1. Build your awareness
Learning more about your loved one’s anxiety will provide more empathy, greater understanding, and patience. It will also facilitate a stronger bond when you understand it’s not easy to stop or prevent anxious thoughts from occurring. In fact, it’s the best tip to learn how to support a loved one with anxiety.
2. Don’t pressure them
It may be tempting to help your loved ones face their fears, but it only worsens their anxiety. Therefore, when your friend voices their concerns and boundaries, respect them and try not to pressure them to complete things they don’t want to. They aren’t choosing to be afraid – their fears are a part of their anxiety.
3. Avoid a logical argument
People with anxiety understand their fears are irrational, but unfortunately, they can’t control them. When you dispel ration or logic, it makes them feel abnormal and misunderstood. Instead, remain calm and provide acceptance and let them know you are there for them.
4. Ask them
Your loved ones may already know what they need to help cope with their anxiety. For example, some may appreciate a breathing exercise, or others may need a friend to talk to them calmly. When you ask them what they need, you help them be more in control of their anxiety. After learning their preference, match your support.
5. Take time for yourself
Helping a friend with anxiety can be overwhelming. Therefore, it’s equally important for you to take care of yourself, so you can be a more supportive friend when they need you. Remember to establish boundaries if you can’t take more on, and clearly communicate you need time for yourself.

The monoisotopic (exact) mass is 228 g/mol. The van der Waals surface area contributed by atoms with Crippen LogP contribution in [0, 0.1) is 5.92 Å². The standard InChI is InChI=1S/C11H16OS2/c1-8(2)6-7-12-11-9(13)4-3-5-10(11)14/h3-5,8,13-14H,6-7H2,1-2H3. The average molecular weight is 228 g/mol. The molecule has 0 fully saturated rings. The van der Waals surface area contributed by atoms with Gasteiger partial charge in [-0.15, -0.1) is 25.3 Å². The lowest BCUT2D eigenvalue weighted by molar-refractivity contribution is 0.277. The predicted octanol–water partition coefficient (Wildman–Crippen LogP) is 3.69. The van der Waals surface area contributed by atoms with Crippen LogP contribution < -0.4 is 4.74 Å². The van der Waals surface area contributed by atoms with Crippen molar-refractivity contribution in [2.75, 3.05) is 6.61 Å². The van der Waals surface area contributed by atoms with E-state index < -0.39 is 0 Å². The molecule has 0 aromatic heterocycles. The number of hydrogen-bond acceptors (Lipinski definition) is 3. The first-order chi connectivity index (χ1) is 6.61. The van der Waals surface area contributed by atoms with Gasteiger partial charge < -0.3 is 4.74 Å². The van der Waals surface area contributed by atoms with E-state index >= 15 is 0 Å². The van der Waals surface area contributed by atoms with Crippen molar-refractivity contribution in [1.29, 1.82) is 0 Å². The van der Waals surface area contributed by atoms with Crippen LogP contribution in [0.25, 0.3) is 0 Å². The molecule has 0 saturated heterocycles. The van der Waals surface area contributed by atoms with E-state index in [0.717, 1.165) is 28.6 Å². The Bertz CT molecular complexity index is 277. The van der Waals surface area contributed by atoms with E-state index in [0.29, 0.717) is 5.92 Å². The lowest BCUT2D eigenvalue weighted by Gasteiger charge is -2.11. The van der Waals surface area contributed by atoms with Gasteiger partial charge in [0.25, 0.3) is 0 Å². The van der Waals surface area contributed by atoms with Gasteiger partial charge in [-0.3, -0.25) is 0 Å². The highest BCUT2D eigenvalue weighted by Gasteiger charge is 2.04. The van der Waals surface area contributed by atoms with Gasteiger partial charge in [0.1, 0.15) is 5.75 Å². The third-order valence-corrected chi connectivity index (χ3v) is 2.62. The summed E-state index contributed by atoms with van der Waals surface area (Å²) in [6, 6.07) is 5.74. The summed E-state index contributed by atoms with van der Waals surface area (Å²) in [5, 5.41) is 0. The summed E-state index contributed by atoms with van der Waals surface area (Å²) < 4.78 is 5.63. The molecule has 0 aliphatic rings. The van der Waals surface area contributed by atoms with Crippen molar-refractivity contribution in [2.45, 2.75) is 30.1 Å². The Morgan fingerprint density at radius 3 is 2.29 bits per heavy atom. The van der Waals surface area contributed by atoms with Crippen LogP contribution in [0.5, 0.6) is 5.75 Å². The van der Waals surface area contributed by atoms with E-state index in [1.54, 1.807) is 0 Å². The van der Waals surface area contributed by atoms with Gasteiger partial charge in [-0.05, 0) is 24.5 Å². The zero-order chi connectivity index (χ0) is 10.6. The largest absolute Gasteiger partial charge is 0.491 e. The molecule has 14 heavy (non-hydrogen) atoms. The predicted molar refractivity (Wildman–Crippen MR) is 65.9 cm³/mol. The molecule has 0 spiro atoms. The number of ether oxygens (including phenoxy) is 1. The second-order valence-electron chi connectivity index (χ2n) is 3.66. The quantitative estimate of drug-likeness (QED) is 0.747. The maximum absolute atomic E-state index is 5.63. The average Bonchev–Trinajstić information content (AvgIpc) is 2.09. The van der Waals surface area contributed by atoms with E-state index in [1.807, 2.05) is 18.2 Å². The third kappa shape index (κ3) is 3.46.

6. Normalize their anxiety
Someone with severe anxiety like obsessive-compulsive disorder, or social anxiety may feel like something is wrong with them. As a result, they need loved ones to reassure them that what they’re experiencing is normal and that your perception of them hasn’t changed. Explain to them that they’re the same person, but they’re experiencing a temporary problem that has become out of their control.
7. Offer balanced support
If you witness your friend stressing about sending an email to a colleague, you may want to send it for them. But unfortunately, if you get into the habit of doing things for them, it only perpetuates further avoidance. Instead, offer support and coax them through the difficulty. This will build their emotional resilience while still feeling safe to confront their fears in a supportive environment.
8. Find an alternate solution
Often, people with anxiety have negative thought patterns that fixate on worst-case scenarios. Gently learning how to guide their thoughts to more positive thinking could be very supportive. For example, if they’re worried about a job interview, discuss the best and worst-case scenarios of the outcome. But don’t pressure them to think a certain way. Merely providing a different approach will be helpful.
9. Be patient
Lastly, try to be patient when they’re experiencing a panic attack or anxious about a situation. It may feel difficult, especially if you feel their anxiety is disrupting a planned event. But providing patience and compassion will help their anxiety pass quicker and will make them feel safer.
Helping someone with anxiety can feel challenging, and you may feel like you’re doing everything wrong. But gently remind yourself that you’re both doing your best to overcome a stressful situation. Even learning how to support a loved one with anxiety is already a sign of immense care, love, and respect you have for your friend. Above all, remember to care for yourself. When you do, you’ll be a more supportive friend, and ready to help them when they need you most.
This post contains affiliate links.
If you found this collection of tips for learning how to support a loved one with anxiety helpful, please share this post on Pinterest!
And if you’re looking for more mental health tips please follow our Mental Health board where we share all kinds of helpful ideas we find each day!